Does the Constitution ban Trump from running again?

Trump could face criminal charges for inciting an insurrection, but that’s not necessary to bar him from the ballot.


Donald Trump should not be allowed on the ballot.

Section 3 of the 14th Amendment prohibits anyone who has held public office and taken an oath to protect the Constitution from holding office again if they “have engaged in insurrection” against the United States.

This key provision was enacted after the Civil War to prevent those who rose up against our democracy from ever being allowed to hold office again.

This applies to Donald Trump. He cannot again be entrusted with public office. He led an insurrection!

He refused to concede the results of the 2020 election, claiming it was stolen, even when many in his inner circle, including his own attorney general, told him it was not.

Trump then pushed state officials to change vote counts, hatched a plot to name fake electors, tried to pressure his vice president into refusing to certify the Electoral College votes, had his allies seek access to voting-machine data, and summoned his supporters to attack the capitol on January 6th to disrupt the formal recognition of the presidential election results.

And then he waited HOURS, reportedly watching the violence on TV, before telling his supporters to go home — despite pleas from his staff, Republican lawmakers, and even Fox News.

If this isn’t the behavior of an insurrectionist, I don’t know what is.

Can there be any doubt that Trump will again try to do whatever it takes to regain power, even if it’s illegal and unconstitutional?

If anything, given all the MAGA election deniers in Congress and in the states, Trump is less constrained than he was in 2020. And more power hungry.

Trump could face criminal charges for inciting an insurrection, but that’s not necessary to bar him from the ballot.

Secretaries of State and other chief election officers across the country have the power to determine whether candidates meet the qualifications for office. They have a constitutional duty to keep Trump off the ballot — based on the clear text of the U.S. Constitution.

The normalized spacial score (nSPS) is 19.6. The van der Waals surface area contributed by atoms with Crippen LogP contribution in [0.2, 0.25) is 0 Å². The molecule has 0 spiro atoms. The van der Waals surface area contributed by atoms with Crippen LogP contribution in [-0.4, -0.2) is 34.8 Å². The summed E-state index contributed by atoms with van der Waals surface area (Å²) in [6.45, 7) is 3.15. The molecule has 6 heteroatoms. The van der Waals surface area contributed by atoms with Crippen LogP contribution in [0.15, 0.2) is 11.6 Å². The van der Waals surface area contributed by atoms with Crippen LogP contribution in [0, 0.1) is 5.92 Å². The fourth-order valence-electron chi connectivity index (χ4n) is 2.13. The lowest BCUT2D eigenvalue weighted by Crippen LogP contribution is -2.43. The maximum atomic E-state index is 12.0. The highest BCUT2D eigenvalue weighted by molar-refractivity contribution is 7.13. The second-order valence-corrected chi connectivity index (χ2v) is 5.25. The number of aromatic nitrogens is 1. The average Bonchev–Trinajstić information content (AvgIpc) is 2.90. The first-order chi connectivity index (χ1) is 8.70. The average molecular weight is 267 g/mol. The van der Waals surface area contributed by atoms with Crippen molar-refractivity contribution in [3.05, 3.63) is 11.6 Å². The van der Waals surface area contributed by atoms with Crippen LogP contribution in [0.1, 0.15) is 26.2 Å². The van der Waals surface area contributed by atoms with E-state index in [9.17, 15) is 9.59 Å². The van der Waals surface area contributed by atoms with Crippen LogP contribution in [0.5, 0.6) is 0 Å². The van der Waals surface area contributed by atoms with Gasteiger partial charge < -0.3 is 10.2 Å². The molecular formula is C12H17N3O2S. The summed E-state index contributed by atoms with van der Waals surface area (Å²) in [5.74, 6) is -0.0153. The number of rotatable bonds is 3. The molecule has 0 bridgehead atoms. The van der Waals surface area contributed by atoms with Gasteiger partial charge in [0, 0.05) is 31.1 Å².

Some might argue that voters should be able to decide whether candidates are fit for office, even if they’re dangerous. But the Constitution sets the bar for what disqualifies someone from being president. Candidates must be at least 35 years old and a natural-born U.S. citizen. And they must also not have engaged in insurrection after they previously took an oath of office to defend the Constitution.

Section 3 of the 14th Amendment has already been used to disqualify an insurrectionist from continuing to hold public office in New Mexico, with the state’s Supreme Court upholding the ruling.

This is not about partisanship. If a Democrat attempts to overthrow the government, they should not be allowed on ballots either.

Election officials must keep Donald Trump off the ballot in 2024. 

Democracy cannot survive if insurrectionists hold power in our government.

Read it on Robert Reich’s blog.


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Robert B. Reich is Chancellor's Professor of Public Policy at the University of California at Berkeley and Senior Fellow at the Blum Center for Developing Economies. He served as Secretary of Labor in the Clinton administration, for which Time Magazine named him one of the ten most effective cabinet secretaries of the twentieth century. He has written fourteen books, including the best sellers "Aftershock", "The Work of Nations," and"Beyond Outrage," and, his most recent, "Saving Capitalism." He is also a founding editor of the American Prospect magazine, chairman of Common Cause, a member of the American Academy of Arts and Sciences, co-founder of the nonprofit Inequality Media and co-creator of the award-winning documentary, Inequality for All.